USA. Washington DC. 1967. An American young girl, Jan Rose KASMIR, confronts the American National Guard outside the Pentagon during the 1967 anti-Vietnam march. This march helped to turn public opinion against the US war in Vietnam. (Marc Riboud—Magnum Photos).
South Vietnamese General Nguyen Ngoc Loan, chief of the National Police, fires his pistol into the head of suspected Viet Cong officer Nguyen Van Lem (also known as Bay Lop) on a Saigon street, Feb. 1, 1968, early in the Tet Offensive. (AP Photo/Eddie Adams).
Grieving widow crying over plastic bag containing remains of husband recently found in mass grave – killed in Feb. 1968 Vietnam war Tet offensive. (Larry Burrows—The LIFE Picture Collection/Getty Images).
The battle for Saigon. U.S. policy in Vietnam was based on the premise that peasants driven into the towns and cities by the carpet-bombing of the countryside would be safe. Furthermore, removed from their traditional value system they could be prepared for imposition of consumerism. This “restructuring” of society suffered a setback when, in 1968, death rained down on the urban enclaves. (Philip Jones Griffith—Magnum Photos).
As fellow troopers aid wounded comrades, the first sergeant of A Company, 101st Airborne Division, guides a medevac helicopter through the jungle foliage to pick up casualties suffered during a five-day patrol near Hue, April 1968. (AP Photo/Art Greenspon)
In this May 19, 1969 file photo, a wounded U.S. paratrooper grimaces in pain as he awaits medical evacuation at base camp in the A Shau Valley near the Laos border in South Vietnam on May 19, 1969 during the Vietnam War. It took nearly five years of tortuous negotiations by two U.S. administrations to hammer out the 1973 Paris Peace Accords aimed at ending the Vietnam War. The deal allowed the United States to extricate from the divisive conflict. But it had little effect for the Vietnamese, who faced two more years of war until North Vietnamese forces stormed the South Vietnamese capital of Saigon and ended the fighting on their terms – a united Vietnam under Communist rule. (AP Photo/Hugh Van Es, File).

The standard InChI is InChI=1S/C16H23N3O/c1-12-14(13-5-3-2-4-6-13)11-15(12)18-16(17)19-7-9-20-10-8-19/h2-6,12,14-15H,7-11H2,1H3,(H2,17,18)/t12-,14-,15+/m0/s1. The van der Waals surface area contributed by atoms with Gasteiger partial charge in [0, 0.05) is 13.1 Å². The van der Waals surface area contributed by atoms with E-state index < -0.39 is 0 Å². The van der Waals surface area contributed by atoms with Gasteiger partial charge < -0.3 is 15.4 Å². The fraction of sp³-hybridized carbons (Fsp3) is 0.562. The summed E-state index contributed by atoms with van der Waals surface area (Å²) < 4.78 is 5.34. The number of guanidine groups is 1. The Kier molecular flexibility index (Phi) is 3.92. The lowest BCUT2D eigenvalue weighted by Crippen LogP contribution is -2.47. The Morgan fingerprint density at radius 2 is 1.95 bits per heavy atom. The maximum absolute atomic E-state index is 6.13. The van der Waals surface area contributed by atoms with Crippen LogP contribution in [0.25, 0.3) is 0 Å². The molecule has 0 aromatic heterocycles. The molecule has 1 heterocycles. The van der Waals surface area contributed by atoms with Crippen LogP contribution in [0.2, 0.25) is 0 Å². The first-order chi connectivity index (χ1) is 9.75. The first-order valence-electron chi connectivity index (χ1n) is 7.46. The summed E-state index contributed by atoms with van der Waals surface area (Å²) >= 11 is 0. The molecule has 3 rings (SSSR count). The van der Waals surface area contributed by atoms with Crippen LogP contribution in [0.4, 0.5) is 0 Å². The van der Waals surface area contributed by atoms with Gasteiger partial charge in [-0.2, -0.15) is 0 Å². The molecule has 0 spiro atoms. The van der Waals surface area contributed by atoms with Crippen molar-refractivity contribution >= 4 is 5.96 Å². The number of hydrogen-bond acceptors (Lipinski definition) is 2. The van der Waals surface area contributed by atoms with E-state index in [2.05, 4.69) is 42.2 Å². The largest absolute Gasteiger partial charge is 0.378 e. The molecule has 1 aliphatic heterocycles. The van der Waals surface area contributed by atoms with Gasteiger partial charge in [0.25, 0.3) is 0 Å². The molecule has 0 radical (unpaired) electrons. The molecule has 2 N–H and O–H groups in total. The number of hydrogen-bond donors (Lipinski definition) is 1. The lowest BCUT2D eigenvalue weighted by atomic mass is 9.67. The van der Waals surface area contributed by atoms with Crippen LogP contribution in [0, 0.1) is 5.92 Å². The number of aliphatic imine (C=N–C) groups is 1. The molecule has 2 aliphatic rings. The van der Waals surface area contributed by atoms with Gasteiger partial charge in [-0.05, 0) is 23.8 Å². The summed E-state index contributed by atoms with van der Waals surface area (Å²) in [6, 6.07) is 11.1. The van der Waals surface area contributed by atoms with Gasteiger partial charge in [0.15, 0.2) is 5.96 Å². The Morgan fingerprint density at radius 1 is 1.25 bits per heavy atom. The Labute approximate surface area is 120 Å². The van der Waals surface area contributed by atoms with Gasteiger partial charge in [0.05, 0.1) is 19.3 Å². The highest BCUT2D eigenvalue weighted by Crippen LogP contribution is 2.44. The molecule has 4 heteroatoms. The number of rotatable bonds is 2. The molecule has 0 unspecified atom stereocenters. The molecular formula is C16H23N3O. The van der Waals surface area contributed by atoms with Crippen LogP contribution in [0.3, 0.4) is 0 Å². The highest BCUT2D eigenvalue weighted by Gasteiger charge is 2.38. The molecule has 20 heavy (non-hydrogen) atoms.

South Vietnamese forces follow after terrified children, including 9-year-old Kim Phuc, center, as they run down Route 1 near Trang Bang after an aerial napalm attack on suspected Viet Cong hiding places, June 8, 1972. A South Vietnamese plane accidentally dropped its flaming napalm on South Vietnamese troops and civilians. The terrified girl had ripped off her burning clothes while fleeing. The children from left to right are: Phan Thanh Tam, younger brother of Kim Phuc, who lost an eye, Phan Thanh Phouc, youngest brother of Kim Phuc, Kim Phuc, and Kim’s cousins Ho Van Bon, and Ho Thi Ting. Behind them are soldiers of the Vietnam Army 25th Division. (AP Photo/Nick Ut).
Released prisoner of war Lt. Col. Robert L. Stirm is greeted by his family at Travis Air Force Base in Fairfield, Calif., as he returns home from the Vietnam War, March 17, 1973. In the lead is Stirm’s daughter Lori, 15; followed by son Robert, 14; daughter Cynthia, 11; wife Loretta and son Roger, 12. (AP Photo/Sal Veder).
In this April 30, 1975 file photo, a North Vietnamese tank rolls through the gates of the Presidential Palace in Saigon, signifying the fall of South Vietnam. The war ended on April 30, 1975, with the fall of Saigon, now known as Ho Chi Minh City, to communist troops from the north. (AP Photo/File)
29 Apr 1975, Vietnam — A CIA employee (probably O.B. Harnage) helps Vietnamese evacuees onto an Air America helicopter from the top of 22 Gia Long Street, a half mile from the U.S. Embassy. — Image by © Corbis